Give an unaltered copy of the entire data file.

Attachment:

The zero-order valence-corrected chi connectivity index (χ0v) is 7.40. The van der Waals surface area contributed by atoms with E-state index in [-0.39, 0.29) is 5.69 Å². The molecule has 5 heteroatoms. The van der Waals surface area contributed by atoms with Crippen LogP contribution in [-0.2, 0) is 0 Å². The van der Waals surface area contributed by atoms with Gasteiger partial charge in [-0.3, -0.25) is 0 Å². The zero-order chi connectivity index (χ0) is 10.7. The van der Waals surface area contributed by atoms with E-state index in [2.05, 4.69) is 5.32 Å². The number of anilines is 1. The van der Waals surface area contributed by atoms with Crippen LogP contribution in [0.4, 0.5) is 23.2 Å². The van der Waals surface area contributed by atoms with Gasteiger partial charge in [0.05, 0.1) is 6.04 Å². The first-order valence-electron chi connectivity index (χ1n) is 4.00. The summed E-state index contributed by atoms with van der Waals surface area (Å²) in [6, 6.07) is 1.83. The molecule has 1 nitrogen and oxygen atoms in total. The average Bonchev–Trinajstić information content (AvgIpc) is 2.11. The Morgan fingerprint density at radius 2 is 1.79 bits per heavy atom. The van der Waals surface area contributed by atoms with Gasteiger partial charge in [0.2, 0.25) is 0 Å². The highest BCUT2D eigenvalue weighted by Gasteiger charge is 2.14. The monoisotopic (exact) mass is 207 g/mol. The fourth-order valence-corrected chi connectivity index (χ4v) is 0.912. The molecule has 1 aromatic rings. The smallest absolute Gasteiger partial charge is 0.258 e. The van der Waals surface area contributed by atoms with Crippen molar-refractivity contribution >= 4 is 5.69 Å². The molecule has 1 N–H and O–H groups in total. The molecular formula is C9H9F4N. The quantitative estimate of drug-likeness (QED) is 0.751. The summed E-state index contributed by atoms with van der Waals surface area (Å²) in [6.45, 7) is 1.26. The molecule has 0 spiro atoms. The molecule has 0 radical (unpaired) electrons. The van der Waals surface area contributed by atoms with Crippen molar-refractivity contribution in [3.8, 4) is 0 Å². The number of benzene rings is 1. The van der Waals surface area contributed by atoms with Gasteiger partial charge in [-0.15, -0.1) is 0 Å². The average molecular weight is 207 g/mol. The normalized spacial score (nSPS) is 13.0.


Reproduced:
The zero-order valence-corrected chi connectivity index (χ0v) is 7.40. The van der Waals surface area contributed by atoms with E-state index in [-0.39, 0.29) is 5.69 Å². The molecule has 5 heteroatoms. The van der Waals surface area contributed by atoms with Crippen LogP contribution in [-0.2, 0) is 0 Å². The van der Waals surface area contributed by atoms with Gasteiger partial charge in [-0.3, -0.25) is 0 Å². The zero-order chi connectivity index (χ0) is 10.7. The van der Waals surface area contributed by atoms with E-state index in [2.05, 4.69) is 5.32 Å². The number of anilines is 1. The van der Waals surface area contributed by atoms with Crippen LogP contribution in [0.4, 0.5) is 23.2 Å². The van der Waals surface area contributed by atoms with Gasteiger partial charge in [0.05, 0.1) is 6.04 Å². The first-order valence-electron chi connectivity index (χ1n) is 4.00. The summed E-state index contributed by atoms with van der Waals surface area (Å²) in [6, 6.07) is 1.83. The molecule has 1 nitrogen and oxygen atoms in total. The average Bonchev–Trinajstić information content (AvgIpc) is 2.11. The Morgan fingerprint density at radius 2 is 1.79 bits per heavy atom. The van der Waals surface area contributed by atoms with Gasteiger partial charge in [0.2, 0.25) is 0 Å². The highest BCUT2D eigenvalue weighted by Gasteiger charge is 2.14. The monoisotopic (exact) mass is 207 g/mol. The fourth-order valence-corrected chi connectivity index (χ4v) is 0.912. The molecule has 1 aromatic rings. The smallest absolute Gasteiger partial charge is 0.258 e. The van der Waals surface area contributed by atoms with Crippen molar-refractivity contribution >= 4 is 5.69 Å². The molecule has 1 N–H and O–H groups in total. The molecular formula is C9H9F4N. The quantitative estimate of drug-likeness (QED) is 0.751. The summed E-state index contributed by atoms with van der Waals surface area (Å²) in [6.45, 7) is 1.26. The molecule has 0 spiro atoms. The molecule has 0 radical (unpaired) electrons. The van der Waals surface area contributed by atoms with Crippen molar-refractivity contribution in [3.8, 4) is 0 Å². The number of benzene rings is 1. The van der Waals surface area contributed by atoms with Gasteiger partial charge in [-0.15, -0.1) is 0 Å². The average molecular weight is 207 g/mol. The normalized spacial score (nSPS) is 13.0.